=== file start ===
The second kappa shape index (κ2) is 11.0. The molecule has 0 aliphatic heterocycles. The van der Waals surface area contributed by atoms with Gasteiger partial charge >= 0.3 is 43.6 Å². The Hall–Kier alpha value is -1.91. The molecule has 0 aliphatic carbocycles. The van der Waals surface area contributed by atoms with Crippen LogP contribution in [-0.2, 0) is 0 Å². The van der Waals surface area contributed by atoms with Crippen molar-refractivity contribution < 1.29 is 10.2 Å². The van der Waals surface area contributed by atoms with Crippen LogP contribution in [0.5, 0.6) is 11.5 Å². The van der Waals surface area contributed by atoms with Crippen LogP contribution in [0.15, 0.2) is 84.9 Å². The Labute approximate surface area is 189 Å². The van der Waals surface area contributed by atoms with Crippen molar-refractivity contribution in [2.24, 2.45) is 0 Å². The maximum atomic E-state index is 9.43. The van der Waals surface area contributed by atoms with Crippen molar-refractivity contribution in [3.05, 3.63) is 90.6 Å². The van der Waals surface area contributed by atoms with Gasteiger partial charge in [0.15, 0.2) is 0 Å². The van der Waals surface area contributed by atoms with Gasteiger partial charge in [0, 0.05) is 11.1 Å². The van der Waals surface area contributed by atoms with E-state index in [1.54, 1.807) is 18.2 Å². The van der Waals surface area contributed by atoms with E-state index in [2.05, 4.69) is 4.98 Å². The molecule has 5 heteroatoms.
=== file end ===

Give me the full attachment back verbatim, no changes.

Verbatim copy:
The second kappa shape index (κ2) is 11.0. The molecule has 0 aliphatic heterocycles. The van der Waals surface area contributed by atoms with Gasteiger partial charge >= 0.3 is 43.6 Å². The Hall–Kier alpha value is -1.91. The molecule has 0 aliphatic carbocycles. The van der Waals surface area contributed by atoms with Crippen LogP contribution in [-0.2, 0) is 0 Å². The van der Waals surface area contributed by atoms with Crippen molar-refractivity contribution < 1.29 is 10.2 Å². The van der Waals surface area contributed by atoms with Crippen LogP contribution in [0.5, 0.6) is 11.5 Å². The van der Waals surface area contributed by atoms with Crippen LogP contribution in [0.15, 0.2) is 84.9 Å². The Labute approximate surface area is 189 Å². The van der Waals surface area contributed by atoms with Crippen molar-refractivity contribution in [2.24, 2.45) is 0 Å². The maximum atomic E-state index is 9.43. The van der Waals surface area contributed by atoms with Crippen molar-refractivity contribution in [3.05, 3.63) is 90.6 Å². The van der Waals surface area contributed by atoms with Gasteiger partial charge in [0.15, 0.2) is 0 Å². The van der Waals surface area contributed by atoms with Gasteiger partial charge in [0, 0.05) is 11.1 Å². The van der Waals surface area contributed by atoms with E-state index in [1.54, 1.807) is 18.2 Å². The van der Waals surface area contributed by atoms with E-state index in [2.05, 4.69) is 4.98 Å². The molecule has 5 heteroatoms.